Heritage: How Gallows Corner got its sinister name

Gallows Corner c1925

Gallows Corner c1925 - Credit: From own collection of Andy Grant

Now associated with traffic jams and air pollution, historian Andy Grant unveils just how Gallows Corner got its sinister name.

“Gallows Corner” has become one of the most familiar features to motorists travelling along the ancient Roman road from London to Colchester.

Before the Southend Arterial Road was opened in 1925, Gallows Corner took its name from the junction where Gallows Lane (later renamed Straight Road) intersected the main road. In the past, a gallows had historically stood near to this junction.

During the 13th century, the Hundred Rolls record a number of manors that had petitioned Edward I for the right of a gallows.

Around 1273-74, the Bishop of London claimed the right of gallows in his manor of Cranham. The Abbott of Westminster claimed the right of gallows in his manor of North Ockendon. A year later, the Knights Hospitallers claimed the right of gallows for their manor of Rainham. By 1285 the Lord of the Manor of Suttons in Hornchurch also claimed right of gallows.

The area surrounding the Royal Manor of Havering-atte-Bower was granted the status of a Liberty by Edward IV on July 15, 1465.

Although a gallows in Havering was almost certainly in use before 1465, under the charter, the local justices could try capital offences upon payment to the crown. It is likely that the place of execution was the gallows upon land named Gallows Field at Gallows Corner.

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The 1618 map of Havering shows a gallows consisting of a crossbar supported on two uprights, as does the 1675 road map by John Ogilby.

Later maps from 1777 indicate both gallows and a gibbet of the more familiar single post inverted L type. Gibbets were usually set up beside main roads or at crossroads.

The bodies of those executed were left hanging, often in chains or an iron frame, as a deterrent to potential criminals.

However, the effectiveness of this was questionable.

On January 19, 1769 at 7am, “the Norwich coach was stopped and robbed over-against the gallows about a mile outside Romford”.

Romford Gallows, 1685

Romford Gallows c1685 - Credit: Courtesy of Andy Grant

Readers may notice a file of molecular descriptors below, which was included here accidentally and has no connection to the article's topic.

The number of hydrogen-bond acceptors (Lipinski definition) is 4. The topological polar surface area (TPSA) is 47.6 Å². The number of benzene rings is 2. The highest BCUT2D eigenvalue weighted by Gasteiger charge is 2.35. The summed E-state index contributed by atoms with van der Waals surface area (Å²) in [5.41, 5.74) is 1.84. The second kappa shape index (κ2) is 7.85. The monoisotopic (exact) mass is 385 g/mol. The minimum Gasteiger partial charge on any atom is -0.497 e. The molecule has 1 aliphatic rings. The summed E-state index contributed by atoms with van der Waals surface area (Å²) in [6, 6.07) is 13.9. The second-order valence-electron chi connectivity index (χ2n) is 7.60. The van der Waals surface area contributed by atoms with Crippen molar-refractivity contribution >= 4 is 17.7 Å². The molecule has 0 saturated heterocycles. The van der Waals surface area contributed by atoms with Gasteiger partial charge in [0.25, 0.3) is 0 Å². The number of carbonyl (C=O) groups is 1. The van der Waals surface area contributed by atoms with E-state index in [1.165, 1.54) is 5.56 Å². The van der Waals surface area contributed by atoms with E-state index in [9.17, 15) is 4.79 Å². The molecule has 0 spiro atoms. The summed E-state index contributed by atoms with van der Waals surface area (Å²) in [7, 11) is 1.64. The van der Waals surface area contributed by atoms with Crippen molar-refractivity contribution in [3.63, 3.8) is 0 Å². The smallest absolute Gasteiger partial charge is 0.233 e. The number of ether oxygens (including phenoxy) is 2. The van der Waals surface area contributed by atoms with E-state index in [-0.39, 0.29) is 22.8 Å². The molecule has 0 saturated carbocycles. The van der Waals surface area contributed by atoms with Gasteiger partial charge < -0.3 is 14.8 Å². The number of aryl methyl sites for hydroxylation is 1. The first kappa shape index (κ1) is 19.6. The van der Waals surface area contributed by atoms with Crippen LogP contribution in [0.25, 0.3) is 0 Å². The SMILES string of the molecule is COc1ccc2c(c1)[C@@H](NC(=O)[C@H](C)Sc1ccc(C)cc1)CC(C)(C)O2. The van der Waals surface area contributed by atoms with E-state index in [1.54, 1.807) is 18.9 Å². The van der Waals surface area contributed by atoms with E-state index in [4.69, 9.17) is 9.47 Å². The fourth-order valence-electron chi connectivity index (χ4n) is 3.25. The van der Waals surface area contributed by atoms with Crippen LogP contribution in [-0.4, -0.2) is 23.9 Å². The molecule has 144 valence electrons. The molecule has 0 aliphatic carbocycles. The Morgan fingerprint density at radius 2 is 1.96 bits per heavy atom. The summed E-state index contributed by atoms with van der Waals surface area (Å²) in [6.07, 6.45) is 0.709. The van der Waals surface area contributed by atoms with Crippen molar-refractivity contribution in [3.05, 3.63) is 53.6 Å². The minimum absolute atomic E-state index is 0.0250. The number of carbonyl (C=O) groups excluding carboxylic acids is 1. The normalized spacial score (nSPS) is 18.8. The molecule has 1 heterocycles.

There are no comprehensive sources that record the executions on the Romford gallows, but a few burials are detailed in the parish register.

On May 17, 1570, “Wm. Cooke, Hy. Hawkins and Thos. Apparry were buried, who had been hung”. On September 21, 1574, “Thos. Reed, Simon Jones and Rise Laugher were buried having been hanged for stealing soldiers’ money”. On May 30, 1610, “Ollyver, a prisoner, executed and buried”. On October 29, 1656 “two women that were executed”.

Thomas Munn and John Hall, at around 1am on July 20, 1749, held up the Yarmouth mail coach on the London to Colchester Road, near present day Petersfield Avenue.

They were executed at Chelmsford on April 6, 1750. Their corpses were “the next-morning early carried to the common where the Gibbet was fixed, near Rumford 
Gallows, and there hung in chains, pursuant to their sentence”. 

The Murder Act of 1751 stipulated that “in no case whatsoever shall the body of any murderer be suffered to be buried”.

The alternatives to burying the corpses were dissection by the anatomists or gibbeting. More capital offences were also being referred to Newgate by the latter part of the 18th century. 

Romford Gallows c1777

Romford Gallows c1777 - Credit: Courtesy of Andy Grant

With the gallows at Romford reportedly in a ruinous state, repairs were undertaken in 1785.

On January 14, 1792 a further order was made for payment for repairs to the gallows. It is more likely that it was solely used as a gibbet at that time. By 1815 the gallows had ceased to be used. Romford Common had been enclosed in 1814, including Gallows field.

After World War One, proposals were made to build a new arterial road from Wanstead to Southend.

Work commenced in 1921 and the road was formally opened by HRH Prince Henry on March 25, 1925. The route bisected the London to Colchester Road at Gallows Field, and although the gallows had been removed a century earlier, the name Gallows Corner endured.

More Andy Grant articles can be found on the Romford History Facebook Group.

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